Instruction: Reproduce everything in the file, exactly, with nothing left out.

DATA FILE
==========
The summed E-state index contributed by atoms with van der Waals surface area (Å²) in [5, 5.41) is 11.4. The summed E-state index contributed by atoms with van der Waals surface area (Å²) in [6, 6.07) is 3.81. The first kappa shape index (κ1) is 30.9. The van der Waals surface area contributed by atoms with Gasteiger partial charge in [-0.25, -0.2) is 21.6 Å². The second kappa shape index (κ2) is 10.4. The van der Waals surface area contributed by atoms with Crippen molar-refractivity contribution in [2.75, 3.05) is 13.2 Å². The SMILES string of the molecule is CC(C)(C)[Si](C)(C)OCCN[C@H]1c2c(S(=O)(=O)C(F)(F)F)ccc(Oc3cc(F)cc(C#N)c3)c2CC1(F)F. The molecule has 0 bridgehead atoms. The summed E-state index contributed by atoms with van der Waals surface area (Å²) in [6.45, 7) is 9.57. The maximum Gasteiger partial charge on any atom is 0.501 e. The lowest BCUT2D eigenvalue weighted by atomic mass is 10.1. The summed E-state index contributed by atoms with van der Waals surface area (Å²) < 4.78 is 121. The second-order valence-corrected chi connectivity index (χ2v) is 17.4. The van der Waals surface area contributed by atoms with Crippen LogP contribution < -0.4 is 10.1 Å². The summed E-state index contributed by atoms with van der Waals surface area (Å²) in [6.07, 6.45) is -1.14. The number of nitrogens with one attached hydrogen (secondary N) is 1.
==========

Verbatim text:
The summed E-state index contributed by atoms with van der Waals surface area (Å²) in [5, 5.41) is 11.4. The summed E-state index contributed by atoms with van der Waals surface area (Å²) in [6, 6.07) is 3.81. The first kappa shape index (κ1) is 30.9. The van der Waals surface area contributed by atoms with Gasteiger partial charge in [-0.25, -0.2) is 21.6 Å². The second kappa shape index (κ2) is 10.4. The van der Waals surface area contributed by atoms with Crippen molar-refractivity contribution in [2.75, 3.05) is 13.2 Å². The SMILES string of the molecule is CC(C)(C)[Si](C)(C)OCCN[C@H]1c2c(S(=O)(=O)C(F)(F)F)ccc(Oc3cc(F)cc(C#N)c3)c2CC1(F)F. The molecule has 0 bridgehead atoms. The summed E-state index contributed by atoms with van der Waals surface area (Å²) in [6.45, 7) is 9.57. The maximum Gasteiger partial charge on any atom is 0.501 e. The lowest BCUT2D eigenvalue weighted by atomic mass is 10.1. The summed E-state index contributed by atoms with van der Waals surface area (Å²) < 4.78 is 121. The second-order valence-corrected chi connectivity index (χ2v) is 17.4. The van der Waals surface area contributed by atoms with Crippen LogP contribution < -0.4 is 10.1 Å². The summed E-state index contributed by atoms with van der Waals surface area (Å²) in [6.07, 6.45) is -1.14. The number of nitrogens with one attached hydrogen (secondary N) is 1.